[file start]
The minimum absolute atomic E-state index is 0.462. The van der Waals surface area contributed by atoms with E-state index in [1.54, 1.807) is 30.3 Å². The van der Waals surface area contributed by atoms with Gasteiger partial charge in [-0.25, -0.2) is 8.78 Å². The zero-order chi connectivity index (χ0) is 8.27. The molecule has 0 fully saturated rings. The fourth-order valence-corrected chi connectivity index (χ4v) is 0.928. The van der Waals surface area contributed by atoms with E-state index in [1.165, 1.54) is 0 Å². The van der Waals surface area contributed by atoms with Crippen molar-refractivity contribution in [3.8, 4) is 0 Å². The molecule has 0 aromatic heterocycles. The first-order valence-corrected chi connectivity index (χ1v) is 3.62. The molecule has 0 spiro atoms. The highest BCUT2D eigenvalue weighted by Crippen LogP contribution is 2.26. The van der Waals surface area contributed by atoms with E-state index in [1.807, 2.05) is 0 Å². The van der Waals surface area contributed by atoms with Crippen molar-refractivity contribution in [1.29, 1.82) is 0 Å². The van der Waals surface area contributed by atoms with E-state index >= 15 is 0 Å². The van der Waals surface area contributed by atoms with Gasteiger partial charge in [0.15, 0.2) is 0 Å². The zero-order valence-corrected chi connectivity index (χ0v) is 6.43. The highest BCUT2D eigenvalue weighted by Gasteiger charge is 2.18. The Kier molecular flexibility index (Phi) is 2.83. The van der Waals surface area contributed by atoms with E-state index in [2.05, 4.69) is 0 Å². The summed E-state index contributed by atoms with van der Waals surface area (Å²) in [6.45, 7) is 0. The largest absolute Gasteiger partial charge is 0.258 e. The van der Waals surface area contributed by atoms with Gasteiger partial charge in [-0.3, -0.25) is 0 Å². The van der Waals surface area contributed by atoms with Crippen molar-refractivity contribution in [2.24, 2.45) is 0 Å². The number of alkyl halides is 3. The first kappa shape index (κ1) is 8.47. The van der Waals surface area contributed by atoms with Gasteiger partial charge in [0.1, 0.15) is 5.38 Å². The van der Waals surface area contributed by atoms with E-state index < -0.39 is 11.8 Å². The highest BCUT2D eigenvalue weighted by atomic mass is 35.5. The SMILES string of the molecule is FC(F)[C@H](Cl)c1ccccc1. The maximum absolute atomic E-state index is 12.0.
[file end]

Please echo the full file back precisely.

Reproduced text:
The minimum absolute atomic E-state index is 0.462. The van der Waals surface area contributed by atoms with E-state index in [1.54, 1.807) is 30.3 Å². The van der Waals surface area contributed by atoms with Gasteiger partial charge in [-0.25, -0.2) is 8.78 Å². The zero-order chi connectivity index (χ0) is 8.27. The molecule has 0 fully saturated rings. The fourth-order valence-corrected chi connectivity index (χ4v) is 0.928. The van der Waals surface area contributed by atoms with E-state index in [1.165, 1.54) is 0 Å². The van der Waals surface area contributed by atoms with Crippen molar-refractivity contribution in [3.8, 4) is 0 Å². The molecule has 0 aromatic heterocycles. The first-order valence-corrected chi connectivity index (χ1v) is 3.62. The molecule has 0 spiro atoms. The highest BCUT2D eigenvalue weighted by Crippen LogP contribution is 2.26. The van der Waals surface area contributed by atoms with E-state index in [1.807, 2.05) is 0 Å². The van der Waals surface area contributed by atoms with Crippen molar-refractivity contribution in [1.29, 1.82) is 0 Å². The van der Waals surface area contributed by atoms with E-state index >= 15 is 0 Å². The van der Waals surface area contributed by atoms with Gasteiger partial charge in [0.15, 0.2) is 0 Å². The zero-order valence-corrected chi connectivity index (χ0v) is 6.43. The highest BCUT2D eigenvalue weighted by Gasteiger charge is 2.18. The Kier molecular flexibility index (Phi) is 2.83. The van der Waals surface area contributed by atoms with E-state index in [2.05, 4.69) is 0 Å². The summed E-state index contributed by atoms with van der Waals surface area (Å²) in [6.45, 7) is 0. The largest absolute Gasteiger partial charge is 0.258 e. The van der Waals surface area contributed by atoms with Gasteiger partial charge in [-0.3, -0.25) is 0 Å². The van der Waals surface area contributed by atoms with Crippen molar-refractivity contribution in [2.24, 2.45) is 0 Å². The number of alkyl halides is 3. The first kappa shape index (κ1) is 8.47. The van der Waals surface area contributed by atoms with Gasteiger partial charge in [0.1, 0.15) is 5.38 Å². The van der Waals surface area contributed by atoms with E-state index < -0.39 is 11.8 Å². The highest BCUT2D eigenvalue weighted by atomic mass is 35.5. The SMILES string of the molecule is FC(F)[C@H](Cl)c1ccccc1. The maximum absolute atomic E-state index is 12.0.